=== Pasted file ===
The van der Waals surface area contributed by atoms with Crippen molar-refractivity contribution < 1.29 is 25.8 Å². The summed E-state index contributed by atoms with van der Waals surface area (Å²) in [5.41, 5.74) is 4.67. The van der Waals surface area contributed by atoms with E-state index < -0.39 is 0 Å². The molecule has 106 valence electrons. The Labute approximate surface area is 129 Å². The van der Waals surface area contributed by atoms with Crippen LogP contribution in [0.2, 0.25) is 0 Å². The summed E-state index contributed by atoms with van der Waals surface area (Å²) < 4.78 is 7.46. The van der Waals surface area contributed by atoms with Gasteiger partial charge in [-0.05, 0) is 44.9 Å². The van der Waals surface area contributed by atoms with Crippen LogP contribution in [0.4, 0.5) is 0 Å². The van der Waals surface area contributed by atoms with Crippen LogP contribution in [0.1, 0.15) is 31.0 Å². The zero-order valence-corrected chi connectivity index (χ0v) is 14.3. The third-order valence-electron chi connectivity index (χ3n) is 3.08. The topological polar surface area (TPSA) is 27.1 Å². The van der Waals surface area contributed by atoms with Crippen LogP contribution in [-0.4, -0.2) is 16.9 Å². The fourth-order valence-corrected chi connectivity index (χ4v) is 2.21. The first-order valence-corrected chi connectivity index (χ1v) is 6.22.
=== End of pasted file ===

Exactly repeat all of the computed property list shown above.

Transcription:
The van der Waals surface area contributed by atoms with Crippen molar-refractivity contribution < 1.29 is 25.8 Å². The summed E-state index contributed by atoms with van der Waals surface area (Å²) in [5.41, 5.74) is 4.67. The van der Waals surface area contributed by atoms with E-state index < -0.39 is 0 Å². The molecule has 106 valence electrons. The Labute approximate surface area is 129 Å². The van der Waals surface area contributed by atoms with Crippen LogP contribution in [0.2, 0.25) is 0 Å². The summed E-state index contributed by atoms with van der Waals surface area (Å²) < 4.78 is 7.46. The van der Waals surface area contributed by atoms with Gasteiger partial charge in [-0.05, 0) is 44.9 Å². The van der Waals surface area contributed by atoms with Crippen LogP contribution in [0.4, 0.5) is 0 Å². The van der Waals surface area contributed by atoms with Crippen LogP contribution in [0.1, 0.15) is 31.0 Å². The zero-order valence-corrected chi connectivity index (χ0v) is 14.3. The third-order valence-electron chi connectivity index (χ3n) is 3.08. The topological polar surface area (TPSA) is 27.1 Å². The van der Waals surface area contributed by atoms with Crippen LogP contribution in [-0.4, -0.2) is 16.9 Å². The fourth-order valence-corrected chi connectivity index (χ4v) is 2.21. The first-order valence-corrected chi connectivity index (χ1v) is 6.22.